Monday, January 11, 2010

luck, chance or inevitability?

Will repairs completed, we're counting down the time to start our first job post-repair. We've had 5 1/2 days to effect repairs, repaint, and restock. So, now that we're painted up, welded up, stored up and grubbed up, it's just a matter of playing the waiting game until they're ready for us at the tank farm conveniently located next door from our lay berth.
In the meanwhile, something happened elsewhere that was a touch eerie at first blush. When we were involved in the accident last week, we were en route to a loading port to pick up a load of cargo that had been originally slated to be given to a black-oil barge. They bitched about their workload, and even though we don't normally do straight run black oil jobs (my barge is outfitted with segregated tanks, pumps and headers- we specialize in fueling ships that require multiple grades of fuel), someone shoehorned a job into our schedule, and then we got knocked out of service for damn near a week, and the original barge slated to do the job had to do the job anyways...
Now, the job that we lost to a competitor was supposed to be done right after we finished the ill-fated substitute job. As it happened, we didn't have the equipment to do the job, and thus another company got the contract. The lost job was carried out under our noses, literally; the ship was bunkered up 150 yards away from our repair berth.

Now, Will tells us that something happened over the weekend to that same ship. Judging by what Will says and what's on the photo here I would guess that a tank bulkhead or two failed, as the ship's got a list like a drunk on a barstool.

Now, my first reaction was that everything around the events of last week was cursed. But I've had time to think, and I think now that the answer was under my nose, too.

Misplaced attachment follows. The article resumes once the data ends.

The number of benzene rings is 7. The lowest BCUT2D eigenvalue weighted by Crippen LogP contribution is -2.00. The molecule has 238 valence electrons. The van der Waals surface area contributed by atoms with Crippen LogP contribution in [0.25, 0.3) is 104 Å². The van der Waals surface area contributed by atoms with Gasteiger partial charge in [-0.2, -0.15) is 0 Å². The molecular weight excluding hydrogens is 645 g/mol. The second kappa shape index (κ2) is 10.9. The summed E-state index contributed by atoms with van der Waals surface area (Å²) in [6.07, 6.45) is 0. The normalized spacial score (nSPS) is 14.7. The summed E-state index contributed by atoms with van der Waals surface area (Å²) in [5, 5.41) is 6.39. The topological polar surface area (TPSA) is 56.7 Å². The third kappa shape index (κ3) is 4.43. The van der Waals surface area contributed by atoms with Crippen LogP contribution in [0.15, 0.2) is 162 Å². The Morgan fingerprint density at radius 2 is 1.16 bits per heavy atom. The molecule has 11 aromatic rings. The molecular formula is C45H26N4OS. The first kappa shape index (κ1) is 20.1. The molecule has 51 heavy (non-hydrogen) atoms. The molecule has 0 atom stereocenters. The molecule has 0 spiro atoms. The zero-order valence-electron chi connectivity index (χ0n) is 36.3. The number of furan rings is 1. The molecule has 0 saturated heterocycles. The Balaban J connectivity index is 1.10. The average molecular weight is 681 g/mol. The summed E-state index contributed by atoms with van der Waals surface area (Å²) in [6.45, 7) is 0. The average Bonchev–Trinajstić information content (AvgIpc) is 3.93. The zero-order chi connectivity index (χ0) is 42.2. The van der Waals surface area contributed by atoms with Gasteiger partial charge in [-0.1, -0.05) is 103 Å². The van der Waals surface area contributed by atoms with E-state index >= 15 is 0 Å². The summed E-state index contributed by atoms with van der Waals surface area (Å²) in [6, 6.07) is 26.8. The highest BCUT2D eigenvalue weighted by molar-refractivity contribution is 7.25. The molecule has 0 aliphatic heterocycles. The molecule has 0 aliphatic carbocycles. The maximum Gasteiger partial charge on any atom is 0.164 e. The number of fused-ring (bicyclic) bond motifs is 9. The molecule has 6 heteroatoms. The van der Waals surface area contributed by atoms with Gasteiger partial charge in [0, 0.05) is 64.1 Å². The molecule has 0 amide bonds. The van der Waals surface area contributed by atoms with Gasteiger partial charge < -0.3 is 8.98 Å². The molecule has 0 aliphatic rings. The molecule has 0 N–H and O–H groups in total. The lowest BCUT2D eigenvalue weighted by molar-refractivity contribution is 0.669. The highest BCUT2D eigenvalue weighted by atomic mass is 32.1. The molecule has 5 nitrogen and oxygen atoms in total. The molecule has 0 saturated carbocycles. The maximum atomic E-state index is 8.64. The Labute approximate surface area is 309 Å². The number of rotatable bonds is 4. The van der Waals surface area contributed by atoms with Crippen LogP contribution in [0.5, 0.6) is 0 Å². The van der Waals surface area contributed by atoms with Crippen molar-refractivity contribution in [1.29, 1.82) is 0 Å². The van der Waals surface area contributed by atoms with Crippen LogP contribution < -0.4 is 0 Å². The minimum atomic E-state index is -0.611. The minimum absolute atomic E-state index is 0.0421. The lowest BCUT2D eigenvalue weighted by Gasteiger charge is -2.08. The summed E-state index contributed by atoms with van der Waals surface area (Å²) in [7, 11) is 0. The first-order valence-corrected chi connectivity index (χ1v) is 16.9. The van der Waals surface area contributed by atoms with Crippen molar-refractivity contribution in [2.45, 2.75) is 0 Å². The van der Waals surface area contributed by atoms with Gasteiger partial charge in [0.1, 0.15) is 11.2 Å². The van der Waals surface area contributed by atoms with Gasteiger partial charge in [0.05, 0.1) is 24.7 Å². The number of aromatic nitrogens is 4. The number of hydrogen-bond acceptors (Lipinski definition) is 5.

When I got a good look at that ship, (a chemical carrier, which is a complex tanker), I saw that her name was hand-painted on the bow. This is not a good sign- to me, it implies that she was both sold and purchased on the fly and/or on a budget, which implies a rapid sale and, since she is foreign-flagged (registered), probably a ramrod job with the pedigree paperwork. The odds of Something Bad happening to a ship subjected to such a degree of care are obviously increased, and considering that she's a chemical carrier, enhanced, as such ships are subjected to an increased variety of stresses, not the least of which is that she's got a normal-sized crew, yet an enormous amount of complex steelwork which must be maintained.
Ah well. New week, new jobs. We're going to take on very close to a draft load today- the largest I've ever done on this thing, and we'll be bunkering a very interesting ship... more on that later.

2 comments:

will said...

just good fortune that the accident didn't have worse consequences. any idea where the repair is being made?

paul the pirate (Yar!) said...

I couldn't say about the repairs- depends on the extent of damage and where the next cargo could be. Best bet is a foreign yard if they can get class permission to do temporary repairs here at a lay berth.